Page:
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Ian Grant
Finest kilt accessories, heraldic & ornamental hand engraving

Heraldry - Some Basics

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Ian Grant's arms. Link to his blazon

The armiger

is the individual to whom the arms are granted.  In Scotland it is unlawful for any person to use arms which have not been granted by the Lord Lyon King of Arms and duly registered.  It is also unlawful for any person other than the armiger to use or display the arms (or the shield or crest alone).  There is an exception to this which we mention in our page about clan badges.

The coat of arms

was indeed a coat.  It was the surcoat worn over armour.  A system of regular patterns and bright colours was used, frequently along with charges such as animals, mythical creatures and every-day objects.

The combination of pattern, colour and charges would be unique to an individual so that the knight could be recognised by his coat alone. This imagery was repeated on the shield and banner.  Later it was used on seals to identify the signatory of documents and on personal possessions to identify the owner.

The shield

is the basic element in the award of arms.  Some people may only have the right to a shield, but nothing else (crest, helmet etc) can exist without the shield.  The charges which appear on Ian Grant's shield are three silver antique crowns and in each of eight compartments a "cross pattée" (a cross where the four limbs splay out and have straight edges).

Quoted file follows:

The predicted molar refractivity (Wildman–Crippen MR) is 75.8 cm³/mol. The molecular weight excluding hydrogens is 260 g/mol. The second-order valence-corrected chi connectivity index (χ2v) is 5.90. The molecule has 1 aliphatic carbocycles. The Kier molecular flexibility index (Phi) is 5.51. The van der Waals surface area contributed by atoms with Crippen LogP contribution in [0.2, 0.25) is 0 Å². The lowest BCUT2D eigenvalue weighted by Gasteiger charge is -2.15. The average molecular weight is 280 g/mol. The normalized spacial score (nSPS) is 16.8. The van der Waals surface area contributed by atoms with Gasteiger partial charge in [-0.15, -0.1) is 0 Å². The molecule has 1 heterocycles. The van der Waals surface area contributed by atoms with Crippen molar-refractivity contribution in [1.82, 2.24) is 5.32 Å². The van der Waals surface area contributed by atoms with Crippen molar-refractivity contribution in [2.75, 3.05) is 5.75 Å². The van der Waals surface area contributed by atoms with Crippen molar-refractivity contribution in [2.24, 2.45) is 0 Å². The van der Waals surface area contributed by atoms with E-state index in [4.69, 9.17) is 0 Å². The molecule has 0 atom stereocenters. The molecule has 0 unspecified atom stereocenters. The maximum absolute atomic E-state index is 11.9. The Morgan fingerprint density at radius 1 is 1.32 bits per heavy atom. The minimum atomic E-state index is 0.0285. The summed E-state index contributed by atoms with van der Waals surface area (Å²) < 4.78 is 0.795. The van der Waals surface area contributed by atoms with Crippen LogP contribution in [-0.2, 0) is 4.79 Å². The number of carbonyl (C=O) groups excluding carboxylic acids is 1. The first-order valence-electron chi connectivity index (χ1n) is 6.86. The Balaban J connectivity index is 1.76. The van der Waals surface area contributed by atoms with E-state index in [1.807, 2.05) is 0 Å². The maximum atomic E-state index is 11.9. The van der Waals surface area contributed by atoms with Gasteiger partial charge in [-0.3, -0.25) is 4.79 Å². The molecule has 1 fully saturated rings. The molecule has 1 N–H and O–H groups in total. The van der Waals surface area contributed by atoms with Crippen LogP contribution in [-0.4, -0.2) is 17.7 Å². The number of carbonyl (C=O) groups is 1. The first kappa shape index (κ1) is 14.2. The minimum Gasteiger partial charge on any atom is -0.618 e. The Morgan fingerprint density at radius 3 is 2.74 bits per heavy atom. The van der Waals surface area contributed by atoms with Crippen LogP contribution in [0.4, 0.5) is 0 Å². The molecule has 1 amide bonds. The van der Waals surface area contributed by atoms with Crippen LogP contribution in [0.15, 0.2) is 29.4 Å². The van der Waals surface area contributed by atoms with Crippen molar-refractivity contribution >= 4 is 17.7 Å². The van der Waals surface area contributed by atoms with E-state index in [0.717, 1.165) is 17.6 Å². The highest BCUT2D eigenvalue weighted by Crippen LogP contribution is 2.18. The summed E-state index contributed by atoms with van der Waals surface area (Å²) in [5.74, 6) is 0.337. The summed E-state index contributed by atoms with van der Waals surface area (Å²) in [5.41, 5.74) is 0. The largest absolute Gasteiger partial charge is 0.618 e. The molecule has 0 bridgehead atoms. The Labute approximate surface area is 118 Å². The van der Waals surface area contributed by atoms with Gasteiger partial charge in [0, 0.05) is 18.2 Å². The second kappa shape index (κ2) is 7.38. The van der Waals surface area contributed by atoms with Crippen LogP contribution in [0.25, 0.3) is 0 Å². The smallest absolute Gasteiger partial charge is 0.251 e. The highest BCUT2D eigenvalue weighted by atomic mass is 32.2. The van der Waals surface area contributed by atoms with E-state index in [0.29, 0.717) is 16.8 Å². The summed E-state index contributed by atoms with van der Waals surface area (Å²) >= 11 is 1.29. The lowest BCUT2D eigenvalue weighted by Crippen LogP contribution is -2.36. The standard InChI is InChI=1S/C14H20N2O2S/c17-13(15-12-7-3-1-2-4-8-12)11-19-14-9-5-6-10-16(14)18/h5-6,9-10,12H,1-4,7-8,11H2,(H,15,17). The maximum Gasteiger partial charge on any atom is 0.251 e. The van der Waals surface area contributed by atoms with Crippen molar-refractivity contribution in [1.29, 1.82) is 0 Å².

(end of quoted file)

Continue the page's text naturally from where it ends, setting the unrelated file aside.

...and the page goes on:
Some coats of arms have supporters on either side of the shield.  Ian Grant is not entitled to these, because their use is reserved.  Clan chiefs, for example, may use supporters.

The helmet

(or "helm") reflects the rank of the person to whom the arms are granted.  A Royal helmet is gold and faces full front.  All other helmets face as illustrated here.  A Peer is entitled to silver with gold grille and gold garnishing.  All others are steel with or without grills, with open or closed visor, and with or without garnishing; these features are dependent on whether the person is a Knight or Baronet, Feudal Baron, Esquire or Gentleman.   Ian Grant has a gentleman's helmet in steel and ungarnished.

The livery A livery is a uniform worn by a civilian. Livery colours would also have been used on the coaches and today the word is also used, for example, to describe the common design and paint scheme a company uses for its vehicles.  colours are the principal tinctures of the arms: the colour of the shield and the colour of the metal. In Ian Grant's case that would be red and silver.

The fabric draped from the helmet is

the mantling

. It originally served to reflect the heat from the sun and because in use it was liable to be torn and to fray this has given scope to heraldic artists to illustrate it with considerable ornamentation. The mantling in the arms displayed here is quite subdued.

With a few exceptions the rule for the colour of the mantling is that this be the main colour of the shield and lined ("doubled") in the colour of the principal metal; so in this case that is red doubled silver.  The mantling on Royal arms is gold, doubled ermine and for Peers and some others it is crimson doubled ermine.

The mantling was held in place by piece of cord or twisted fabric.  In the arms displayed here this is the wreath on which the crest is mounted.  As depicted here the convention is for the colours match those of the mantling.

The crest

, from latin crista, a cock's comb, was the ornamentation of the ridge of the helmet. Subsequently in tournament this was formed in leather and the wreath securing it could be a lady's favour.  In time the crest was incorporated in the coat of arms.

Finally there is the motto and taking this along with all the other components the full coat of arms is more correctly referred to as

the achievement


If you click on the image of Ian Grant's arms at the top of the page you will find a written description of Ian Grant's coat of arms on the website of the Heraldry Society of Scotland.  This is

the blazon

.  It is a precise statement and anyone well-versed in heraldry can reproduce the achievement in full colour from the blazon alone.